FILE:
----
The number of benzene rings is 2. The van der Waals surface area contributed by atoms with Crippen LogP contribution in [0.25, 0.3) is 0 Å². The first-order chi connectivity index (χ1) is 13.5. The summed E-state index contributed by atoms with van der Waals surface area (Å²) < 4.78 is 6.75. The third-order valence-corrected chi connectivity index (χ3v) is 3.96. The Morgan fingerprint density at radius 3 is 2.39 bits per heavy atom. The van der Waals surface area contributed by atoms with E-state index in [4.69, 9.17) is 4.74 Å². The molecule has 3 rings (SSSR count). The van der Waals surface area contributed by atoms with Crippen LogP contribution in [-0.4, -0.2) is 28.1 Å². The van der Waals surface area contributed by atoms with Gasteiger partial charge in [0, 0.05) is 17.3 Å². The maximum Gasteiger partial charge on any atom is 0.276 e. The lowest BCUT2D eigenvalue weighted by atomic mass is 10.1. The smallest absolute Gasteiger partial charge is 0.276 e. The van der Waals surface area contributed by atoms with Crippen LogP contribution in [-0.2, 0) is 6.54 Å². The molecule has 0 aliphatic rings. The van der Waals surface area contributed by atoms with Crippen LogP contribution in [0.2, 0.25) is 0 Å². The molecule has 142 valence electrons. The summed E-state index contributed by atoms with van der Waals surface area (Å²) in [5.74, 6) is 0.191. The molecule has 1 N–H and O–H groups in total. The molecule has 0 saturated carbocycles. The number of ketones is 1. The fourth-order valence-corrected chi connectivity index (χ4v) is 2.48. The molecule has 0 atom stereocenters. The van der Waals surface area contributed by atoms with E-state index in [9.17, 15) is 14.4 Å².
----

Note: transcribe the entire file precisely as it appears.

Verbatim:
The number of benzene rings is 2. The van der Waals surface area contributed by atoms with Crippen LogP contribution in [0.25, 0.3) is 0 Å². The first-order chi connectivity index (χ1) is 13.5. The summed E-state index contributed by atoms with van der Waals surface area (Å²) < 4.78 is 6.75. The third-order valence-corrected chi connectivity index (χ3v) is 3.96. The Morgan fingerprint density at radius 3 is 2.39 bits per heavy atom. The van der Waals surface area contributed by atoms with E-state index in [4.69, 9.17) is 4.74 Å². The molecule has 3 rings (SSSR count). The van der Waals surface area contributed by atoms with Crippen LogP contribution in [-0.4, -0.2) is 28.1 Å². The van der Waals surface area contributed by atoms with Gasteiger partial charge in [0, 0.05) is 17.3 Å². The maximum Gasteiger partial charge on any atom is 0.276 e. The lowest BCUT2D eigenvalue weighted by atomic mass is 10.1. The smallest absolute Gasteiger partial charge is 0.276 e. The van der Waals surface area contributed by atoms with Crippen LogP contribution in [-0.2, 0) is 6.54 Å². The molecule has 0 aliphatic rings. The van der Waals surface area contributed by atoms with Crippen LogP contribution in [0.2, 0.25) is 0 Å². The molecule has 142 valence electrons. The summed E-state index contributed by atoms with van der Waals surface area (Å²) in [5.74, 6) is 0.191. The molecule has 1 N–H and O–H groups in total. The molecule has 0 saturated carbocycles. The number of ketones is 1. The fourth-order valence-corrected chi connectivity index (χ4v) is 2.48. The molecule has 0 atom stereocenters. The van der Waals surface area contributed by atoms with E-state index in [9.17, 15) is 14.4 Å².